HPB referred to an ancient Fraternity of Adepts or ‘Brothers’. It exists as a perennial source for the preserving and recording of the events and facts of the history of religions and philosophical evolution in the world. The Theosophical Movement is declared to be Their inspiration, and HPB claimed only to be their “agent-messenger” and their student. Whilst in Paris she received peremptory ‘orders’ from ‘the Brothers’ to go to New York to await instructions. She landed on 7 July 1873, without personal funds, having exchanged her first class passage to steerage class (the cheapest) in order to buy steerage class for a poor woman and children who had been swindled. Although she had in her trunk 23,000 francs entrusted to her by her Master, she earned her living by working for a maker of cravats. Still acting under orders she finally took the money to town of Buffalo and gave it to an unknown man just in time to prevent him from committing suicide! An unsuccessful business venture in a Long Island Farm, used up the 1,000 ruble legacy she had received on the death of her father.
In 1874 she was ‘ordered’ to go to the Eddy homestead in Chittenden. This was the scene of various occult phenomena being investigated by Colonel H.S. Olcott. They worked together and founded, together with William Quan Judge, and others, The Theosophical Society in New York City on November 17, 1875.
‘Isis Unveiled‘, her magnificent attack upon the materialism of religion and science, was published in 1877. She sent the first proceeds together with money received for her various articles published by Russian newspapers and journals, to the Red Cross in Russia to help her compatriots wounded in the Russo-Turkish war.
On 8 July 1878, she became an American citizen; the first Russian woman to do so. Later that year, acting ‘under orders,’ she and Olcott sailed for India; they landed in Bombay in February 1879. In 1880 the two founders toured Sri Lanka on behalf of Buddhism, themselves becoming Buddhists on 19 May 1881. In 1882 they established the headquarters of the Theosophical Society at Adyar, near Madras. This remains the international headquarters for the Society, which is now established in fifty countries of the world.
She made various tours of India between her arrival in 1879 and her visit to Europe in 1884. In the absence of the Founders, came the one sided report of the Society for Psychical Research, in an attempt to show her up as an impostor. Since then, the S.P.R. has retracted the allegations against her. Despite the intervention of her Guru to restore her health, it deteriorated and she was unable to remain at Adyar for more than a short visit paid later that year.
In Wurzburg she worked at ‘The Secret Doctrine’, whose real authors, according to Countess Wachtmeister, were the Adepts. As with Isis Unveiled, the Adepts collected the material and passed it before the inner gaze of H.P.B. In 1887 at Ostend, H.P.B. fell very ill but made another strange recovery explaining that she had ‘elected’ to work for a few more years in her suffering body. By invitation, she moved to London which then became the centre of the Theosophical work in Europe. In this she was assisted by occasional visits of the President-Founder (Colonel Olcott). In 1888 the first two volumes of her magnum opus, The Secret Doctrine, were published. Much of the knowledge in this book and her other writings was derived from Eastern teachers, with whom she came in touch early in life. In response to the many questions from inquirers, she issued ‘The Key to Theosophy‘ and, for those seeking to practice theosophy’s altruistic ideals, ‘The Voice of the Silence‘, aphorisms embodying the heart of Mahayana Buddhist teaching. She died on 8 May 1891 in London. Her ashes were divided between New York, India, and London, and part of it is interred under her statue in Adyar. In her will she requested that each year, on the anniversary of her death, her friends should assemble and read from The Light of Asia and the Bhagavad Gita. By Colonel Olcott’s wish, this anniversary came to be known as ‘White Lotus Day.’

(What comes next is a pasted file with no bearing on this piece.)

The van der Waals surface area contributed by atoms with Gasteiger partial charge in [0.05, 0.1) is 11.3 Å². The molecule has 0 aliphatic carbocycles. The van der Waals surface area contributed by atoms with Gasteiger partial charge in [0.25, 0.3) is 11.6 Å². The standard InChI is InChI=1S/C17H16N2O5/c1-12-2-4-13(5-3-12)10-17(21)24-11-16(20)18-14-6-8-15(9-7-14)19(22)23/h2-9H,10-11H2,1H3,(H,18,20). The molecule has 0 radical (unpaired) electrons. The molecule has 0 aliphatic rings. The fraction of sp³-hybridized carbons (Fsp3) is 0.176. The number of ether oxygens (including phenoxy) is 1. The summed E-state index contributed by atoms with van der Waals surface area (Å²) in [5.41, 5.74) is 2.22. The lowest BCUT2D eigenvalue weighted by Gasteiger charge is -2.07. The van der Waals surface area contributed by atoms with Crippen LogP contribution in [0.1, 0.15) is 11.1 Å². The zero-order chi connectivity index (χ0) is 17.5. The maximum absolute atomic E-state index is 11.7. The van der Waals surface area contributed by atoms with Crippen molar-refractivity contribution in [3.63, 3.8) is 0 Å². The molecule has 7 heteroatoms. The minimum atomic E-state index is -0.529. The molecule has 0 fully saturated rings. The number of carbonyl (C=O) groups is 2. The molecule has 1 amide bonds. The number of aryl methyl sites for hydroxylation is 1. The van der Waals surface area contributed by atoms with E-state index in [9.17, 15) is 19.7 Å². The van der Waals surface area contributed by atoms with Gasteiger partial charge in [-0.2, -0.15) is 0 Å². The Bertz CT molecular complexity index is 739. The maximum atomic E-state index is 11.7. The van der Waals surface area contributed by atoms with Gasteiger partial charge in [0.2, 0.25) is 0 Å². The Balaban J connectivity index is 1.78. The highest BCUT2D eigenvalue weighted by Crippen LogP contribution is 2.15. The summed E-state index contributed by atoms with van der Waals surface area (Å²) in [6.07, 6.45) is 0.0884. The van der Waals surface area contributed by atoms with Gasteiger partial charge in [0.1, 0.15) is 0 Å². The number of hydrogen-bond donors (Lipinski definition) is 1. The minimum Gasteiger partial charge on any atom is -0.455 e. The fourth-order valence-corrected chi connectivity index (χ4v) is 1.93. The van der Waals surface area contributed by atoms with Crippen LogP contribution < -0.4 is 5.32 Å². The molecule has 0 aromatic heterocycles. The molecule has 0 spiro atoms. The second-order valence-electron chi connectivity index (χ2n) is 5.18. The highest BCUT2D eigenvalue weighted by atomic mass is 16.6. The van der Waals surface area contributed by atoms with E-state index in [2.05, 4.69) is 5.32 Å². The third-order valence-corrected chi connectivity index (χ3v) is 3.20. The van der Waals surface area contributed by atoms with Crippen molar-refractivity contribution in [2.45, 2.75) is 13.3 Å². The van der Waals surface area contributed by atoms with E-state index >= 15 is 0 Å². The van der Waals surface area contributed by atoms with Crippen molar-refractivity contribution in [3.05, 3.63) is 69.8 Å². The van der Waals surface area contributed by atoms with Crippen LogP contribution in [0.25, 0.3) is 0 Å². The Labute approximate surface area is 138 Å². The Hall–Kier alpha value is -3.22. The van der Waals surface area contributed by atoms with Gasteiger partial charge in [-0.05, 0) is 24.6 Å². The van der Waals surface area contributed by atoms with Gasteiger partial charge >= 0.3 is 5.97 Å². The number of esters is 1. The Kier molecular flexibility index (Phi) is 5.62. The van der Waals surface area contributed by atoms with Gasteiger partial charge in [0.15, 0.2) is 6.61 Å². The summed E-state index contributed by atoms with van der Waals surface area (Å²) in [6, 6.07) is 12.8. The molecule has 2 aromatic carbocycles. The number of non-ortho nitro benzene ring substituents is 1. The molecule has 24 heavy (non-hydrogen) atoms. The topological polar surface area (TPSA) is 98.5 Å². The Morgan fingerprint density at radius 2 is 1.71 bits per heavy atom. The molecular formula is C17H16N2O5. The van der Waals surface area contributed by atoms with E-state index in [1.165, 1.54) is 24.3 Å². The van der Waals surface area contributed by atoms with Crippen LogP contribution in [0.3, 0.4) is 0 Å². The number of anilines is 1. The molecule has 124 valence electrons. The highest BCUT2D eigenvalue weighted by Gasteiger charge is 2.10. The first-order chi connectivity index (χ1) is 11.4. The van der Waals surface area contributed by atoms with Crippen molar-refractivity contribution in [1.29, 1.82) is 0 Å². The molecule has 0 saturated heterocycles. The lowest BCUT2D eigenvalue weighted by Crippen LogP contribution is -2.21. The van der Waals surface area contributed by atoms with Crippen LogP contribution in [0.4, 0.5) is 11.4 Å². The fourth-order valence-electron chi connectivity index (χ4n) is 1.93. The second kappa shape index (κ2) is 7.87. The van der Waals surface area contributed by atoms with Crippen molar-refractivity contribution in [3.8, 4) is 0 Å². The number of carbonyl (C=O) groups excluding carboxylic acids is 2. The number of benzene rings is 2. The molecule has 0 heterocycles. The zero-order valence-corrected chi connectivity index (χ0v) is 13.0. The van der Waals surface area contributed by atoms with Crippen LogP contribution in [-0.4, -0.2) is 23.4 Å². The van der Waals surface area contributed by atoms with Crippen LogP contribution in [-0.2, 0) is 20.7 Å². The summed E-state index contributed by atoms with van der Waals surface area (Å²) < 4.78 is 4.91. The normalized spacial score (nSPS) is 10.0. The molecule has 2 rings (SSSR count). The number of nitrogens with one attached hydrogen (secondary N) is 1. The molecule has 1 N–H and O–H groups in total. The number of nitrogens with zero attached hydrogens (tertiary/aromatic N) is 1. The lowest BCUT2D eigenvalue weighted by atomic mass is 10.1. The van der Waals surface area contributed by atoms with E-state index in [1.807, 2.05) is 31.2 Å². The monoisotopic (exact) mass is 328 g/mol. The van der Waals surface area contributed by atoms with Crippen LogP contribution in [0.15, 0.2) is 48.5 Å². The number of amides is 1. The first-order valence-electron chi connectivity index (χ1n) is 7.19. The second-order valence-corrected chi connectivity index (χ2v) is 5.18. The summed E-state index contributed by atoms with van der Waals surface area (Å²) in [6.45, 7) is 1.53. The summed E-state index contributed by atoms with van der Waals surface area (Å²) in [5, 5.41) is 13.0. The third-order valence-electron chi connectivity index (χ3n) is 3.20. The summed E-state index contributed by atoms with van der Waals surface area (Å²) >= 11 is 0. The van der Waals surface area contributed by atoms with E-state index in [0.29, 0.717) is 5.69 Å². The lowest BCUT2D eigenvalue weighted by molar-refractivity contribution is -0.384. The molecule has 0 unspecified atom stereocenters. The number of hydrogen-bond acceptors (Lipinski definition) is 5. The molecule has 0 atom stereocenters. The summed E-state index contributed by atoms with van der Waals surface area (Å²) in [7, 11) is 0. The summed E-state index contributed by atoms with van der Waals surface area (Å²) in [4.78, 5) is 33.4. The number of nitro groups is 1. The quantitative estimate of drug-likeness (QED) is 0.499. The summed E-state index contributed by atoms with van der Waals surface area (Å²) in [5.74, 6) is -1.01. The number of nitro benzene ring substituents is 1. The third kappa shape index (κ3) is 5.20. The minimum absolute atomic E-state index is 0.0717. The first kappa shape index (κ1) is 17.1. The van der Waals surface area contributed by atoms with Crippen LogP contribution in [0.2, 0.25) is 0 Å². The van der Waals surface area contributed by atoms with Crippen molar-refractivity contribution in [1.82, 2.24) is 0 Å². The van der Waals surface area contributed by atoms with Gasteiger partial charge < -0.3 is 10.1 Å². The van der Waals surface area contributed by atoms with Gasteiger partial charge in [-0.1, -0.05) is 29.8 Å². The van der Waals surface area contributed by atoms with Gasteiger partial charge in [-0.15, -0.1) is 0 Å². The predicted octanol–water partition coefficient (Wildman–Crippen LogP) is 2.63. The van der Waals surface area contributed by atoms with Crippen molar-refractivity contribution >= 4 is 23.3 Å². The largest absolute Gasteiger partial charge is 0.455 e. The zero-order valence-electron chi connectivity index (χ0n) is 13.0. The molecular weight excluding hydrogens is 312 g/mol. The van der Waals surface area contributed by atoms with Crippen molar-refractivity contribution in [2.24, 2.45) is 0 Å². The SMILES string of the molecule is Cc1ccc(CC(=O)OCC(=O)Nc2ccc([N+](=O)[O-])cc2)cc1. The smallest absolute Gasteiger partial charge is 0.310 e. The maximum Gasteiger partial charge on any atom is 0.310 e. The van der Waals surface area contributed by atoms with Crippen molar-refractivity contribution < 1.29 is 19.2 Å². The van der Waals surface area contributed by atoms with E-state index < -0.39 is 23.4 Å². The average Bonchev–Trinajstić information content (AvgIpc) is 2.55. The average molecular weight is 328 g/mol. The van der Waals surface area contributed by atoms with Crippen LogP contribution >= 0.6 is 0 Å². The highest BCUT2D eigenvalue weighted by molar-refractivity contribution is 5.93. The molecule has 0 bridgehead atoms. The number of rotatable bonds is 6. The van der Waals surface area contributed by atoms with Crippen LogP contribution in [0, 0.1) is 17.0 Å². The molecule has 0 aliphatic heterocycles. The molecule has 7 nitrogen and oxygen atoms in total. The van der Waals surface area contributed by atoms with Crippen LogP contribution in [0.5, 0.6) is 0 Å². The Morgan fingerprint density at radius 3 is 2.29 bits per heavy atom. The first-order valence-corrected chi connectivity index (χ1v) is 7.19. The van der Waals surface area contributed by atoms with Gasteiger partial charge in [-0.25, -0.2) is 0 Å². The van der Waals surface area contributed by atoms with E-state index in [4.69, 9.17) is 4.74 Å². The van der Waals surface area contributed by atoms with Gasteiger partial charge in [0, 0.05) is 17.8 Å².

Colonel Olcott summed up the secret of H.P.B.’s remarkable power in producing swift changes in the lives of those about her as due to:
Her amazing occult knowledge and phenomena-working powers, together with her relation to the hidden Masters. Her sparkling talents, especially as a conversationalist with her social accomplishments, wide travels, and extraordinary adventures. Her insight into problems of philology, racial origins, fundamental bases of religions, and keys to old mysteries and symbols.
Unflinching self-consecration to the Great Ones irradiated the life of H.P.B. and she will ever be known as the ‘Light-Bringer’ of the nineteenth Century.
Publications and further biographical information.